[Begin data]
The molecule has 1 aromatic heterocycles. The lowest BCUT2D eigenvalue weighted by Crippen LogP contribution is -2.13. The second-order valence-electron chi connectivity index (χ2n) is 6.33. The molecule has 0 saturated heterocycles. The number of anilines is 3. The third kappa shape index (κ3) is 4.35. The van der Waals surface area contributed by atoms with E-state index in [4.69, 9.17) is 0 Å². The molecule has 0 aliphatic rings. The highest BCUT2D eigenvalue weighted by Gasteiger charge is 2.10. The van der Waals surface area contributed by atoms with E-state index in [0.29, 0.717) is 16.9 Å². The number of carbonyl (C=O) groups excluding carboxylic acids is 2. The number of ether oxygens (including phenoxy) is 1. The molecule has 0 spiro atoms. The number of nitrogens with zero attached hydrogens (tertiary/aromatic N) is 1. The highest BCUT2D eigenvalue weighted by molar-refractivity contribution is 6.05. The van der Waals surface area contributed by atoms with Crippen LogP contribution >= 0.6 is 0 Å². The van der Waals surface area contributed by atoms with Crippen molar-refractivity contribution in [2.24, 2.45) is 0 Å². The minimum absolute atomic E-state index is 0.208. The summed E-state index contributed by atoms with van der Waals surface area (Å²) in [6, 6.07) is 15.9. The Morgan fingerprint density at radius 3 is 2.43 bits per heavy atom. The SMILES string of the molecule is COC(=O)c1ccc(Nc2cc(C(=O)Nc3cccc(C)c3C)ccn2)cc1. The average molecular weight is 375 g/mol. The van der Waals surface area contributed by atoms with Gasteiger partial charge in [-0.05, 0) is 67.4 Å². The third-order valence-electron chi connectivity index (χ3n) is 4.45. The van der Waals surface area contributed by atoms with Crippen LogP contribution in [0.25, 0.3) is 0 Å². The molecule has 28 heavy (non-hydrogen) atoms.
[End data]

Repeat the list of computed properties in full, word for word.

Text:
The molecule has 1 aromatic heterocycles. The lowest BCUT2D eigenvalue weighted by Crippen LogP contribution is -2.13. The second-order valence-electron chi connectivity index (χ2n) is 6.33. The molecule has 0 saturated heterocycles. The number of anilines is 3. The third kappa shape index (κ3) is 4.35. The van der Waals surface area contributed by atoms with E-state index in [4.69, 9.17) is 0 Å². The molecule has 0 aliphatic rings. The highest BCUT2D eigenvalue weighted by Gasteiger charge is 2.10. The van der Waals surface area contributed by atoms with E-state index in [0.29, 0.717) is 16.9 Å². The number of carbonyl (C=O) groups excluding carboxylic acids is 2. The number of ether oxygens (including phenoxy) is 1. The molecule has 0 spiro atoms. The number of nitrogens with zero attached hydrogens (tertiary/aromatic N) is 1. The highest BCUT2D eigenvalue weighted by molar-refractivity contribution is 6.05. The van der Waals surface area contributed by atoms with Crippen LogP contribution >= 0.6 is 0 Å². The van der Waals surface area contributed by atoms with Crippen molar-refractivity contribution in [2.24, 2.45) is 0 Å². The minimum absolute atomic E-state index is 0.208. The summed E-state index contributed by atoms with van der Waals surface area (Å²) in [6, 6.07) is 15.9. The Morgan fingerprint density at radius 3 is 2.43 bits per heavy atom. The SMILES string of the molecule is COC(=O)c1ccc(Nc2cc(C(=O)Nc3cccc(C)c3C)ccn2)cc1. The average molecular weight is 375 g/mol. The van der Waals surface area contributed by atoms with Gasteiger partial charge in [-0.05, 0) is 67.4 Å². The third-order valence-electron chi connectivity index (χ3n) is 4.45. The van der Waals surface area contributed by atoms with Crippen LogP contribution in [0.25, 0.3) is 0 Å². The molecule has 28 heavy (non-hydrogen) atoms.